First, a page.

So, the onus is on everyone to come up with something that will get attention. And there’s the rub. Because the way to do this is increasingly seen as being via software, inhuman ones and zeroes that some ridiculously talented designer figured out, thereby helping his company gain market share.
And somewhere in here the whole idea of music becomes second to the idea of product.
I’ve been lucky to know and work with a lot of gifted musicians and audio professionals. They occupy all sorts of rungs on the ladder of success in The Biz. But I’d be hard-pressed to identify any of them who were drawn to music in order to make a “product”. They do the work because it nourishes them at the deepest level and because, in one form or another, they have something to say. (Club owners and booking agents are widely aware of the unfortunate secret that most musicians would work for free – and often end up doing so.)
In the studio the goal must now involve a commitment to something organic despite the temptation to rely on the bright shiny objects beckoning from a computer screen. What comes out of the studio monitors will tell the tale. Because getting it “right” is not necessarily the same as getting it “perfect.”
If you want to know the ingredients of the best records, start with what was accomplished at No. 3 Abbey Road, London. Pro Tools? Nope. Multi-track recorder and console? Not exactly. Samplers? Google “Mellotron” and prepare to be humbled. The Beatles, forged in endless club dates, alive with inherent talent, driven by relentless and exuberant passion, and serendipitously brought to the unique care of producer George Martin, did more with less than anyone ever will.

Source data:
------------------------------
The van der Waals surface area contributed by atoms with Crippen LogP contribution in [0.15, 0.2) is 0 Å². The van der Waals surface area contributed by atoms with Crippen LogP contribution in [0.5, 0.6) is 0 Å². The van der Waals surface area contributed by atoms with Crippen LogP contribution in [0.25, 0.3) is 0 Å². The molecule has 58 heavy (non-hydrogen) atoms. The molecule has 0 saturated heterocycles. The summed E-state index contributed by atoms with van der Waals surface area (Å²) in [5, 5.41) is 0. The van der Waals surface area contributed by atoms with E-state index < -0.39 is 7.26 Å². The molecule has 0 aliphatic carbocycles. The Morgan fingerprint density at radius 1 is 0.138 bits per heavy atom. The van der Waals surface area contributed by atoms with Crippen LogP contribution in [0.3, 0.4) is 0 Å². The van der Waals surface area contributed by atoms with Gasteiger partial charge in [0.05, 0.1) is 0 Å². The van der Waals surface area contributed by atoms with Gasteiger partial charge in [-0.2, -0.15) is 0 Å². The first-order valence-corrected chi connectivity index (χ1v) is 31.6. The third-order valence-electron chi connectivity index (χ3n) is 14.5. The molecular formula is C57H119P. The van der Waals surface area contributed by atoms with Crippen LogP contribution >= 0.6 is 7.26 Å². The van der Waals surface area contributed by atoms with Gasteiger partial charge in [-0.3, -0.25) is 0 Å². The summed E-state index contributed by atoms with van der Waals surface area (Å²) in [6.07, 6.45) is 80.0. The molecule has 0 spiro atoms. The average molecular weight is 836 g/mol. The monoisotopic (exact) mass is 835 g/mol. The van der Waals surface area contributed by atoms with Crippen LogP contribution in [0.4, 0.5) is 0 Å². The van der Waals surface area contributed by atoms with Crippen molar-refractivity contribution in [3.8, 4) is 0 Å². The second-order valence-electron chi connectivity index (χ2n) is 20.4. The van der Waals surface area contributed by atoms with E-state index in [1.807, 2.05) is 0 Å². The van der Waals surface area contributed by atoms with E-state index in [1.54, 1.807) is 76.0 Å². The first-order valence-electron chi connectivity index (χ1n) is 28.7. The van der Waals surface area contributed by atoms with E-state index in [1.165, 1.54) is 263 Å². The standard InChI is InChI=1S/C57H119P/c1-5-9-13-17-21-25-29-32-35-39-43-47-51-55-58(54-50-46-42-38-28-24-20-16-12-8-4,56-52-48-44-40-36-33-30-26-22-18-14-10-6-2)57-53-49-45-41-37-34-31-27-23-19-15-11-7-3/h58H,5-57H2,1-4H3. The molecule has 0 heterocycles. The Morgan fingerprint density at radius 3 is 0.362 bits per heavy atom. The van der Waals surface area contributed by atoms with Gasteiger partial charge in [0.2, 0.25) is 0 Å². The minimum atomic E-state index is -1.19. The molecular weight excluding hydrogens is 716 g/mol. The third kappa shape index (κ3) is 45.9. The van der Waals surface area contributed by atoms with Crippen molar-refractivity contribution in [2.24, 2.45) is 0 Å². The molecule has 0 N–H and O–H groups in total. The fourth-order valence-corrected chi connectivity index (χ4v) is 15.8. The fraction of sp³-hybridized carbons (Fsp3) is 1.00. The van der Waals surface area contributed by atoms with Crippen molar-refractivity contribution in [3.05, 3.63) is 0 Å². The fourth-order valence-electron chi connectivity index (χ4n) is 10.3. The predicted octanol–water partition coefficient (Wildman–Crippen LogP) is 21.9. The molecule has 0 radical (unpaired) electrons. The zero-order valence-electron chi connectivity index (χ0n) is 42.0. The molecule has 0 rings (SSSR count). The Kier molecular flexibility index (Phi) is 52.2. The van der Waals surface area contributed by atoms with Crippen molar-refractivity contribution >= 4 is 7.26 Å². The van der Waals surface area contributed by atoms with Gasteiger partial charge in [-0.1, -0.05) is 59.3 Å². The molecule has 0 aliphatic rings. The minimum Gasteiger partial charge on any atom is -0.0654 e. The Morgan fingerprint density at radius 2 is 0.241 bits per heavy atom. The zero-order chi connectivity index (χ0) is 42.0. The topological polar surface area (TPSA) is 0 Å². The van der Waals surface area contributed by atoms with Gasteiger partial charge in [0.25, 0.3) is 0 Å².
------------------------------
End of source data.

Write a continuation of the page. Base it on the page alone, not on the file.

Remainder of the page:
The conversation starts with openness to good music, wherever it may be found, regardless of genre. This is followed by a devotion to learning one’s craft, even if one’s chops are only modest. Then, and only then, do the tools of the studio become relevant. Audio gear is the final mechanism for making the passion manifest in a manner both imaginative and pleasing, perhaps even inspiring. One rides this energy of output as long as one can.
But the story precedes even that of The Beatles. Listen to what was done in the relatively primitive environment of Sam Phillips’ Sun Studios. The electric energy of Scotty Moore’s iconic guitar sound on Elvis’s records, for example, came not from any special equipment but from Moore’s own stylistic innovation and decidedly low-tech miking in a 20 x 35-foot room. And it’s great. Phillips would later say, “To me, simplicity and naturalness are the key ingredients for a good recording, and I still feel that way even with 48 tracks today.”